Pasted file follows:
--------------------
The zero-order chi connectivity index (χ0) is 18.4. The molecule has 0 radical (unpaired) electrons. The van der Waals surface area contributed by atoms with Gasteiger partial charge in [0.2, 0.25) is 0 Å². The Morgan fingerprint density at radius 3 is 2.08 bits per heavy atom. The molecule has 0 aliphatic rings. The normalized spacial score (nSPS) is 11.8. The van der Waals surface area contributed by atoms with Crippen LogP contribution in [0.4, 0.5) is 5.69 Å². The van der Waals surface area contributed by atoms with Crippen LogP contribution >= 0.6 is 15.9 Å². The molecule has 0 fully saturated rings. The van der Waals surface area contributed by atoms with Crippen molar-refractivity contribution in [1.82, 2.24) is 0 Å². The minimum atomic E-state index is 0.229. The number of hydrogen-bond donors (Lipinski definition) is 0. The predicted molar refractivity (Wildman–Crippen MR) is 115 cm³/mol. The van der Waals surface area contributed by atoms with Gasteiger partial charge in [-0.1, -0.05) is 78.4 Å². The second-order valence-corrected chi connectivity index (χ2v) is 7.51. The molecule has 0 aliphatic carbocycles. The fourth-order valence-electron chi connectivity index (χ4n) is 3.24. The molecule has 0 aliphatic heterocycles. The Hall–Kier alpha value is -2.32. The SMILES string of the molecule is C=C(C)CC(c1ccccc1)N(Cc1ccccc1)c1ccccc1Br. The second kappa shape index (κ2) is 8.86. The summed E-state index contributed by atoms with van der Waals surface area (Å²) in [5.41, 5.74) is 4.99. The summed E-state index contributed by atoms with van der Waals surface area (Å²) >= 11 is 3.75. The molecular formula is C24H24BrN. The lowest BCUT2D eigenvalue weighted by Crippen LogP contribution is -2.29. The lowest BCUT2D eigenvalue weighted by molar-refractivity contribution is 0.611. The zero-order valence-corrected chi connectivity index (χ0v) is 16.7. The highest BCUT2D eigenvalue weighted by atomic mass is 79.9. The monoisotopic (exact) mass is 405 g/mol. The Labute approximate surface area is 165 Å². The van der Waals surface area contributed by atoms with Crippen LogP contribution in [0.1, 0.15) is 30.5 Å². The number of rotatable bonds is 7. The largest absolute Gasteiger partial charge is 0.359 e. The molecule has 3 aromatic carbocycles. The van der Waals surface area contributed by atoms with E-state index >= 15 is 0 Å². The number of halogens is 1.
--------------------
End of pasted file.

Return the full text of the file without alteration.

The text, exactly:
The zero-order chi connectivity index (χ0) is 18.4. The molecule has 0 radical (unpaired) electrons. The van der Waals surface area contributed by atoms with Gasteiger partial charge in [0.2, 0.25) is 0 Å². The Morgan fingerprint density at radius 3 is 2.08 bits per heavy atom. The molecule has 0 aliphatic rings. The normalized spacial score (nSPS) is 11.8. The van der Waals surface area contributed by atoms with Crippen LogP contribution in [0.4, 0.5) is 5.69 Å². The van der Waals surface area contributed by atoms with Crippen LogP contribution >= 0.6 is 15.9 Å². The molecule has 0 fully saturated rings. The van der Waals surface area contributed by atoms with Crippen molar-refractivity contribution in [1.82, 2.24) is 0 Å². The minimum atomic E-state index is 0.229. The number of hydrogen-bond donors (Lipinski definition) is 0. The predicted molar refractivity (Wildman–Crippen MR) is 115 cm³/mol. The van der Waals surface area contributed by atoms with Gasteiger partial charge in [-0.1, -0.05) is 78.4 Å². The second-order valence-corrected chi connectivity index (χ2v) is 7.51. The molecule has 0 aliphatic carbocycles. The fourth-order valence-electron chi connectivity index (χ4n) is 3.24. The molecule has 0 aliphatic heterocycles. The Hall–Kier alpha value is -2.32. The SMILES string of the molecule is C=C(C)CC(c1ccccc1)N(Cc1ccccc1)c1ccccc1Br. The second kappa shape index (κ2) is 8.86. The summed E-state index contributed by atoms with van der Waals surface area (Å²) in [5.41, 5.74) is 4.99. The summed E-state index contributed by atoms with van der Waals surface area (Å²) >= 11 is 3.75. The molecular formula is C24H24BrN. The lowest BCUT2D eigenvalue weighted by Crippen LogP contribution is -2.29. The lowest BCUT2D eigenvalue weighted by molar-refractivity contribution is 0.611. The zero-order valence-corrected chi connectivity index (χ0v) is 16.7. The highest BCUT2D eigenvalue weighted by atomic mass is 79.9. The monoisotopic (exact) mass is 405 g/mol. The Labute approximate surface area is 165 Å². The van der Waals surface area contributed by atoms with Crippen LogP contribution in [0.1, 0.15) is 30.5 Å². The number of rotatable bonds is 7. The largest absolute Gasteiger partial charge is 0.359 e. The molecule has 3 aromatic carbocycles. The van der Waals surface area contributed by atoms with E-state index >= 15 is 0 Å². The number of halogens is 1.